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- See Santoor for the Indian variant of the instrument.
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Santur (also santūr, santour, santoor ) (Persian: سنتور) is a Iranian hammered dulcimer It is a trapezoid-shaped box often made of walnut or different exotic woods. The Iranian classical santur has 72 strings, 18 sets of four.
The name santur was first referenced in ancient Iranian poetry. To date there has never been verifiable evidence what this name actually means, it is just a name and the only meaning it has in the Iranian language is this instrument. The oval-shaped Mezrabs (mallets) are feather-weight and are held between the thumb, index and middle fingers. A typical Iranian santur has two sets of bridges, providing a range of approximately three octaves. The right-hand strings are made of brass or copper, while the left-hand strings are made of steel.
Two rows of 9 bridges called "kharak" (total of 18 kharaks) divide the santur into three positions. Over each bridge crosses four strings spanning horizontally across the right and left side of the instrument. There are three sections of nine pitches: each for the bass, middle and higher octave called Poshte Kharak (behind the left bridges) comprising 27 notes all together. The top "F" note is repeated 2 times, creating a total of 25 separate tones in the Santur. The Iranian santur is primarily tuned to a variety of different diatonic scales utilizing quarter tones, which are used in the twelve dastgahs (modes) of Iranian classical music called the Radif.
Similar forms of the santur have been present in neighboring cultures like India, Afghanistan, Pakistan, Armenia, Turkey, Iraq, China, and Greece. The Indian santoor is wider, more rectangular and has more strings. Its corresponding mallets are also held differently played with a different technique. The Chinese yangqin and the Greek santouri also derived from the santur. The eastern-European version of the santur called the cimballum is much larger and chromatic and used as an accompanying instrument in gypsy music.
Notable Iranian santur players 
- Abol Hassan Saba
- Manoochehr Sadeghi
- Faramarz Payvar
- Pashang Kamkar
- Parviz Meshkatian
- Majid Kiani
- Mohammad Sadeq Khan
- Ali Akbar Shahi
- Hassan Khan
- Hussein Malek
- Habib Soma’i
- Reza Varzandeh
- Reza Shafieian
- Mansur Sarami
- Masoud Shaari
- Mohammad Santour Khan
- Daryoush Safvat
- Pejman Azarmina,
- Peyman Heydarian
- Jalal Akhbari
- Kourosh Zolani
- Arfa Atrai
- Azar Hashemi
- Susan Aslani
- Manijeh Ali Pour
Santur players from other cultures 
India (see Indian santoor)
Santur makers 
Nazemi produced the world's best santurs. He wasn't a craftsman, but he orchestrated the production of the best santurs made in Iran during the 1950s and 1960s. He used a master craftsman named Misour Levon who died at the age of 91 in Glendale, California January 10, 2010.
Ali Bahmani made santurs that sound as good as Nazemi's. He took his craft to higher level, creating a machine press and created many advanced technology wood treatments, creative ideas that improved the longevity and quality of his santurs. Bahmani died in September 2011, in an accident in Tehran, Iran. He was only 35 years old and left behind a wife and a son.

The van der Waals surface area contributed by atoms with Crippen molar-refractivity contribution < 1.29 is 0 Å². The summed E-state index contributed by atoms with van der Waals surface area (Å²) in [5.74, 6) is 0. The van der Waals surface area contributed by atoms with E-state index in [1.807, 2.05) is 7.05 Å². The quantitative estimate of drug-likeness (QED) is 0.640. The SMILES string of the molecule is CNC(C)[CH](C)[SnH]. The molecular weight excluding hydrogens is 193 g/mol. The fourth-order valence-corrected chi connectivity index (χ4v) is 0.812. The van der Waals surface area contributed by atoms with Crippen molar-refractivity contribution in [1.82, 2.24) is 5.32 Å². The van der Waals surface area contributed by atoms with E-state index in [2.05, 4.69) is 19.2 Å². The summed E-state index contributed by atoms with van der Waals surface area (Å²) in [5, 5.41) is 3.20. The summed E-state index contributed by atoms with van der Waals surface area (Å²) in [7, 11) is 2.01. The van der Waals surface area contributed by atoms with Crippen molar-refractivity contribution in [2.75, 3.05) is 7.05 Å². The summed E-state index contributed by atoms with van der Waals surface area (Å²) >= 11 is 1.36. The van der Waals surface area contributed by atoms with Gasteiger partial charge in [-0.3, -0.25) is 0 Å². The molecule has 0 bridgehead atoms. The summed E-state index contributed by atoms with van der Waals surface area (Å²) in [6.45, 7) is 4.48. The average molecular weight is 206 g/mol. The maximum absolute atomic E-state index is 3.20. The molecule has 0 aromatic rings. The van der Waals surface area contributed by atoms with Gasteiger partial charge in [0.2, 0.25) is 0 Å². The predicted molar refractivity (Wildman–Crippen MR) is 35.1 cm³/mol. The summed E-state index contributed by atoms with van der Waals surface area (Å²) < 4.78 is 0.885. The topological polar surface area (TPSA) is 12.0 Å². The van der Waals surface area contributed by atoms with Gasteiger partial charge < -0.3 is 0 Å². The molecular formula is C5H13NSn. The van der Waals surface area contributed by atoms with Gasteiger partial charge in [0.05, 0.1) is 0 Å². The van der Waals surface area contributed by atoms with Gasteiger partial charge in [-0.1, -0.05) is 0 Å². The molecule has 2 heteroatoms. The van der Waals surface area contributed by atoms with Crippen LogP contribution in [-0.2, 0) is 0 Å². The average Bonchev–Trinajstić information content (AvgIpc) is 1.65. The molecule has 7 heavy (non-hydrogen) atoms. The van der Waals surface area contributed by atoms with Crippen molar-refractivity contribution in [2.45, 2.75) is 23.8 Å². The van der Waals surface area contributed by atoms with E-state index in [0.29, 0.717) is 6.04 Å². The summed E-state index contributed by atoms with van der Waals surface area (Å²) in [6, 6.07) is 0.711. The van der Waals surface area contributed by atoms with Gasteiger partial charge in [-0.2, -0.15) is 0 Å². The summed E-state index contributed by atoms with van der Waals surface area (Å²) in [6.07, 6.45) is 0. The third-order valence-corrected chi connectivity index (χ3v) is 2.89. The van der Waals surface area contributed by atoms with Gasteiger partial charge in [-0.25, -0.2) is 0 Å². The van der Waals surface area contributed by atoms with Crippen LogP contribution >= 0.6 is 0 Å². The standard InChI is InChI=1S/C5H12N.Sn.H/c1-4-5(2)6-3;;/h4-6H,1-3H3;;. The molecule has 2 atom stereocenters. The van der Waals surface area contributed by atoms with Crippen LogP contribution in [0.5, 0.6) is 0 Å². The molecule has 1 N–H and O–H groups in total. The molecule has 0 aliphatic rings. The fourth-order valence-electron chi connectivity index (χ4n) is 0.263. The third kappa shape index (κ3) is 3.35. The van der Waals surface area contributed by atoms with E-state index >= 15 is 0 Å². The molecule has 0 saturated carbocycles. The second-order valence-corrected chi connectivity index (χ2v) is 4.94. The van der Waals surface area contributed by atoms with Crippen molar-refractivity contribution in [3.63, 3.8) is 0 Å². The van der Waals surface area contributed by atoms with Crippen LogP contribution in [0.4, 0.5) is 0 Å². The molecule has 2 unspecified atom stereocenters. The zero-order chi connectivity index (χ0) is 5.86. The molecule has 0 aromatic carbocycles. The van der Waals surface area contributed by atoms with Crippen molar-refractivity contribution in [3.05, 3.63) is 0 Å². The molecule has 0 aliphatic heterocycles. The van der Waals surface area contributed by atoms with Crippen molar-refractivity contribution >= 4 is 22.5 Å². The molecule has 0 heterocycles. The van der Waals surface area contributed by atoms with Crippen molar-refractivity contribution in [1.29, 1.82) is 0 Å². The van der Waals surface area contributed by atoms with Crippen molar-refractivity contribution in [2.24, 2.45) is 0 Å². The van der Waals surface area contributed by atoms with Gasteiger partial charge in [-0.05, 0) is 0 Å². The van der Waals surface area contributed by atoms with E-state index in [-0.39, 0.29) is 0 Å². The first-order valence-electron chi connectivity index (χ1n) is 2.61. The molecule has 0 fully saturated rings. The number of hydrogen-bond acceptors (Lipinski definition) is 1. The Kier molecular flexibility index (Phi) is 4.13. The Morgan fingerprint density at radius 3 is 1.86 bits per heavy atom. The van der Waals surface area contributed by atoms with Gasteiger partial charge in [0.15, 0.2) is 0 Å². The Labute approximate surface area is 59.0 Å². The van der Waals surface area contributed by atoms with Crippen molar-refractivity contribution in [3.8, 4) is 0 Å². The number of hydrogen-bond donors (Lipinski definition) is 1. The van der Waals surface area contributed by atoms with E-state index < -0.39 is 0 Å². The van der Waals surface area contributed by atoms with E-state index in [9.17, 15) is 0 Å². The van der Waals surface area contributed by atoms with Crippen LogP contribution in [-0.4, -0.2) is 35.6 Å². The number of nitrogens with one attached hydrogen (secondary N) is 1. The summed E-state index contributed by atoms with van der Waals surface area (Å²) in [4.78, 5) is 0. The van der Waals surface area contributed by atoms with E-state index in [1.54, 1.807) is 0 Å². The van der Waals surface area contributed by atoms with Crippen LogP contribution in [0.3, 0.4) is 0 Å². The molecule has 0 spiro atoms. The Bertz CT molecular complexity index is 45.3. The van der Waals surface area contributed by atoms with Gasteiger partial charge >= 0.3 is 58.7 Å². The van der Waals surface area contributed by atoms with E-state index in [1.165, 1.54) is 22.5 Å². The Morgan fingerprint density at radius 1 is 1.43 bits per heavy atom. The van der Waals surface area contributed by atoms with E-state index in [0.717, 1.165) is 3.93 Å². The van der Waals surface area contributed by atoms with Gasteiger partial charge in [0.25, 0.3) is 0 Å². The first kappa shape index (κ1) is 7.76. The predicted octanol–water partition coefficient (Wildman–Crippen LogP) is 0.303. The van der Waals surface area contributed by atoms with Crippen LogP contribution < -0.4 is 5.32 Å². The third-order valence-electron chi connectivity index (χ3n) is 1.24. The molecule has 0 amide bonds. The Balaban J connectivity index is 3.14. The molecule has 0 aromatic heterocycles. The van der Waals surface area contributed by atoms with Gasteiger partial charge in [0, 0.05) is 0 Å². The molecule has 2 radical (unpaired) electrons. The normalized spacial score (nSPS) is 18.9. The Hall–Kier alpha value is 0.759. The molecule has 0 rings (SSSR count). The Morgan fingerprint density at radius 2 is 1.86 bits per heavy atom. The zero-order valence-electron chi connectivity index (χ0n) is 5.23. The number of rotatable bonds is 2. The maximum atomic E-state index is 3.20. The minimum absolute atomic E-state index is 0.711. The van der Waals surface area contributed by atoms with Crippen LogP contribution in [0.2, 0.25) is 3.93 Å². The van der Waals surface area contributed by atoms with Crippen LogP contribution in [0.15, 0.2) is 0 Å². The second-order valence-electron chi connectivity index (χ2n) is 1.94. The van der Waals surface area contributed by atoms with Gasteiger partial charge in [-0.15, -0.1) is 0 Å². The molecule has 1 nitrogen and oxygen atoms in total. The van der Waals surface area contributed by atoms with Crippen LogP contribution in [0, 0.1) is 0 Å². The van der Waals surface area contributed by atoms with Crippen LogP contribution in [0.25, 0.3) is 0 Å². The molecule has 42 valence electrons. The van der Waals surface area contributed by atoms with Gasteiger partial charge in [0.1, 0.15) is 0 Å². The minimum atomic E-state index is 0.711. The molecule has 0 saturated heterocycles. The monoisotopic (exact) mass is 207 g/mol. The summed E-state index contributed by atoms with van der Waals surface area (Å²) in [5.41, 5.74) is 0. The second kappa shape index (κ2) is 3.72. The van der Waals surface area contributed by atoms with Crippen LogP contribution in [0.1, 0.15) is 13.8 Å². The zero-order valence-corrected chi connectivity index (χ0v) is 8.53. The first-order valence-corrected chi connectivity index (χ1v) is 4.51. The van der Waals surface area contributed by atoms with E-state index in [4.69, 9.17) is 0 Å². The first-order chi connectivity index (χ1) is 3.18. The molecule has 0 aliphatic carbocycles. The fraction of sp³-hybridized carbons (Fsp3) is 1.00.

Santurs from around the world 
Versions of the santur or hammered dulcimer are used throughout the world. In Eastern Europe, a larger descendant of the hammered dulcimer called the cimbalom is played and has been used by a number of classical composers, including Zoltán Kodály, Igor Stravinsky and Pierre Boulez, and more recently, in a different musical context, by Blue Man Group. The khim is the name of both the Thai and the Khmer hammered dulcimer. The Chinese yangqin is a type of hammered dulcimer that originated in Persia. The santur and santoor are found in the Middle East and India, respectively.
See also 
- "Santur is a Iranian hammered dulcimer". Art Max Academy.
- "Bass strings made of Brass or Copper". Art Max Academy.
- "Different kinds of Steel exist". Art Max Academy.
- Kiani, Majid. "Master of the Santur". Santur Master, Teacher & Performer.
- Khan, Mohammad Sadeq. "One of the oldest Santur Masters". Master of the Santur.
- Shahi, Ali Akbar. "Santur master". Old school santur player.
- Khan, Hassan. "Santur Master". Old school Santur Master.
- Malek, Hussein. "Santur master". Old School Santur Master.
- Somai, Habib. "santur master". Old school Santur master.
- Varzandeh, Reza. "Santur Master". Very Unique Style of Playing.
- Shafieian, Reza. "Saba's Student". Santur Master.
- Sarami, Mansur. "Santur Master". Old School Santur player.
- Shaari, Masoud. "Santur Master". Old School Santur Master.
- Khan, Mohammad Santour. "Oldest Santur Master that we have proof of". Master of the Santur.
- Safvat, Daryoush. "Santur Master". Old school Santur master.
- Azarmina, Pejman. "Santur Player". Santur Player.
- Azarmina, Pejman. "Santur Player and Composer". Santur Player and Composer.
- Akhbari, Jalal. "Old School Santur Master". Master of the Santur.
- Arfa, Atrai. "Santur Player". Santur Soloist.
- Hashemi, Azar. "Female Santur Player". Santur Soloist.
- Aslani, Susan. "Female Santur Player". Santur Soloist.
- Ali Pour, Manijeh. "Female Santur Player". Old School Santur Player.
- Tani, Dr. Masato. "Japanese Santur Player". Ethnomusicology.
- "Santurs from different cultures". Wikipedia.
Further reading 
Heydarian, P.; J.D. Reiss (2005). "The Persian music and the santur instrument". Proceedings of Sixth International Conference on Music Information Retrieval, London, UK 11. pp. 524–527.
- Santur - The Art of Persian Music
- Santur introduction in American Lutherie magazine
- Nay-Nava Encyclopedia entry on the santur
- Dr. Ümit Mutlu's information on the santur (in Turkish)
- Santur history (in Turkish)
- The Iraqi Santur